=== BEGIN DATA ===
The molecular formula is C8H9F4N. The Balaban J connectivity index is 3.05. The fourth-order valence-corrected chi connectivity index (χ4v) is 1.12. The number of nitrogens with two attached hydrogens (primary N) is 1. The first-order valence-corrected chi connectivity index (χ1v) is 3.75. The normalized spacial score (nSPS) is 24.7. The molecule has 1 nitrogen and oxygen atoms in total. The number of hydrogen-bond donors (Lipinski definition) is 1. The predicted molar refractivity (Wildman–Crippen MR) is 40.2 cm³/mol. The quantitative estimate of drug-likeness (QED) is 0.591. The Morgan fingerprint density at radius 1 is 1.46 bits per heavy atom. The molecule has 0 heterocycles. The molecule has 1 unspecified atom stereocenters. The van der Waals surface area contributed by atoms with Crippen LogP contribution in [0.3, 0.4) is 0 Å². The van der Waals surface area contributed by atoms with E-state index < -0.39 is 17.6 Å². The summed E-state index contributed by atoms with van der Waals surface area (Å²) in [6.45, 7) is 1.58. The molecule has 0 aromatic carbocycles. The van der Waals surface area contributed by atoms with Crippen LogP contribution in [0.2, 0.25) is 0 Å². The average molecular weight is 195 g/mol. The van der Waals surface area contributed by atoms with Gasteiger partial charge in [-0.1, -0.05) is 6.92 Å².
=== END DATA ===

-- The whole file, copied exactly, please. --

The molecular formula is C8H9F4N. The Balaban J connectivity index is 3.05. The fourth-order valence-corrected chi connectivity index (χ4v) is 1.12. The number of nitrogens with two attached hydrogens (primary N) is 1. The first-order valence-corrected chi connectivity index (χ1v) is 3.75. The normalized spacial score (nSPS) is 24.7. The molecule has 1 nitrogen and oxygen atoms in total. The number of hydrogen-bond donors (Lipinski definition) is 1. The predicted molar refractivity (Wildman–Crippen MR) is 40.2 cm³/mol. The quantitative estimate of drug-likeness (QED) is 0.591. The Morgan fingerprint density at radius 1 is 1.46 bits per heavy atom. The molecule has 0 heterocycles. The molecule has 1 unspecified atom stereocenters. The van der Waals surface area contributed by atoms with Crippen LogP contribution in [0.3, 0.4) is 0 Å². The van der Waals surface area contributed by atoms with E-state index < -0.39 is 17.6 Å². The summed E-state index contributed by atoms with van der Waals surface area (Å²) in [6.45, 7) is 1.58. The molecule has 0 aromatic carbocycles. The van der Waals surface area contributed by atoms with Crippen LogP contribution in [0.2, 0.25) is 0 Å². The average molecular weight is 195 g/mol. The van der Waals surface area contributed by atoms with Gasteiger partial charge in [-0.1, -0.05) is 6.92 Å².